0

I had a bitter criminal legal struggle with a prosecutor that consistently showed no interest in knowing the truth (me meeting with him initially before I had any public defender), taking things fully out of context if possible, not standing by the plea bargain offer I later accepted, and numerous other very difficult treatment for me. As far as I can tell, he is prejudiced against me based on his on-going actions (which my now hired private attorney agrees).

It turns out, before I had private attorney, a woman working with and for one of the public defenders, took my increasing complaints that I emailed first to the court of it's wrongs (fairly numerous) and then to her later as a copy, and gave it to the prosecutor, who then literally desperately used it to try to do me more harm. My attorney told him he needs to immediately cease from reading these emails and place them in an envelope (and I believe return them to the public defender), because he was breaking attorney client privilege, and the prosecutor simply kept on and disregarded him. He then sought to inflict more punishment onto me using another angle if possible.

My attorney has "socialized" notifying the "disbarment agency" with him, however I want to know my rights in this matter. I don't particularly want this man/prosecutor harm, however there has been a gross miscarriage of justice in my case. Are there levels of discipline? I'd really like to just sit down with this prosecutor and get him to understand that he's really been endlessly attacking the wrong person in this situation. How does disbarment work overall? Are there "hand slaps" or various levels of discipline?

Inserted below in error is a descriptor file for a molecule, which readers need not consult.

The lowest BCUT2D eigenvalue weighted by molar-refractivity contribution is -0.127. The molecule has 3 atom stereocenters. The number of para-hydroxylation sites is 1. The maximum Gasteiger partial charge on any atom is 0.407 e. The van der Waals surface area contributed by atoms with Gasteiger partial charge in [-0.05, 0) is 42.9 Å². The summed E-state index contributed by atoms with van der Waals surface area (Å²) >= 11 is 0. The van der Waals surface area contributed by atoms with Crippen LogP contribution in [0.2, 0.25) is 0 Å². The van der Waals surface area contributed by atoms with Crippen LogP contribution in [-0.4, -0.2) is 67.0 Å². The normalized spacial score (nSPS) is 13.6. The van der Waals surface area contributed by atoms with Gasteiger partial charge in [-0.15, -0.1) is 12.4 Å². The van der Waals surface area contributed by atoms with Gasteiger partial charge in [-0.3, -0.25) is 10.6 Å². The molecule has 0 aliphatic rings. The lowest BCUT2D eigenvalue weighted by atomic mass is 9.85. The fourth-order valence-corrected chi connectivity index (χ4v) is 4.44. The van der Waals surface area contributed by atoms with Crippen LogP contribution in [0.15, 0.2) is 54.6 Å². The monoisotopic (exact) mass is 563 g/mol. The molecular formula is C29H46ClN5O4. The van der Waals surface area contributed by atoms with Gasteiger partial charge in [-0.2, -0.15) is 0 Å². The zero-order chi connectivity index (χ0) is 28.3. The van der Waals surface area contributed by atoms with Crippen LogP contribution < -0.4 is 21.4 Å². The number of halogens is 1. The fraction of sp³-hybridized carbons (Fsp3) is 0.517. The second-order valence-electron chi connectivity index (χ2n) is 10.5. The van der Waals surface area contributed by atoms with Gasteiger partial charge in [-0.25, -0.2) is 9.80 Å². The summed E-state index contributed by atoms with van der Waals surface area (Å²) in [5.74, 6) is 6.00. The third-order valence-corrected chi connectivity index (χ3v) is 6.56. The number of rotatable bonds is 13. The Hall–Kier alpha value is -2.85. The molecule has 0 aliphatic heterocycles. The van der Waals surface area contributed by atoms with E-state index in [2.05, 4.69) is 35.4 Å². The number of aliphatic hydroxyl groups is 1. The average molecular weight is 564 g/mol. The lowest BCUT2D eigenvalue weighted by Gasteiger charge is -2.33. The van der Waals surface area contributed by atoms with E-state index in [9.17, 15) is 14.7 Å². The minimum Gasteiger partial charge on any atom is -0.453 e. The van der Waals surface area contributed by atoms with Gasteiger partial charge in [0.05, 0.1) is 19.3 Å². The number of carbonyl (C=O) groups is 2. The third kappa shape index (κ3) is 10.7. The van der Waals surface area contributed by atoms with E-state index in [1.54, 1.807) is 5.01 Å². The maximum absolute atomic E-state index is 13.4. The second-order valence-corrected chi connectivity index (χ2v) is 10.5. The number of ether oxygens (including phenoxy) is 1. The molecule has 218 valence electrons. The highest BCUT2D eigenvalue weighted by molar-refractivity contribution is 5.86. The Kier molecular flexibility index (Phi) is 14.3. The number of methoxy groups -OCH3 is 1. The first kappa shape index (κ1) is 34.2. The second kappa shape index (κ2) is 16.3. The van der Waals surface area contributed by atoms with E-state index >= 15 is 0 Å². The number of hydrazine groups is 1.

• When you say "me meeting with him initially before I had any public defender", who initiated the meeting, and had you requested a public defender (or lawyer in general) before this point? – sharur Aug 23 '18 at 20:53
  • Also, what is your jurisdiction? – sharur Aug 23 '18 at 21:01
  • I sought to meet with him, and did not have a public defender at that point. – user9008471 Aug 23 '18 at 21:43
0

There are many different levels of discipline. When it comes to formal discipline, the lowest is probably an admonishment, and there can be a range of other penalties -- including monetary sanctions, continuing education requirements, and temporary suspensions -- before reaching the point of disbarment. Total disbarment is a very serious sanction and rarely used in most jurisdictions.

The Arizona State Bar has more information on the process and on the particular sanctions available in that state:

What discipline can be imposed?

If the charge against a lawyer is found to violate the Rules of Professional Conduct, the lawyer may be required to pay restitution, ordered to pay costs, be issued an admonition, be placed on probation, reprimanded, suspended, or disbarred.

Your Answer

By clicking “Post Your Answer”, you agree to our terms of service, privacy policy and cookie policy

Not the answer you're looking for? Browse other questions tagged or ask your own question.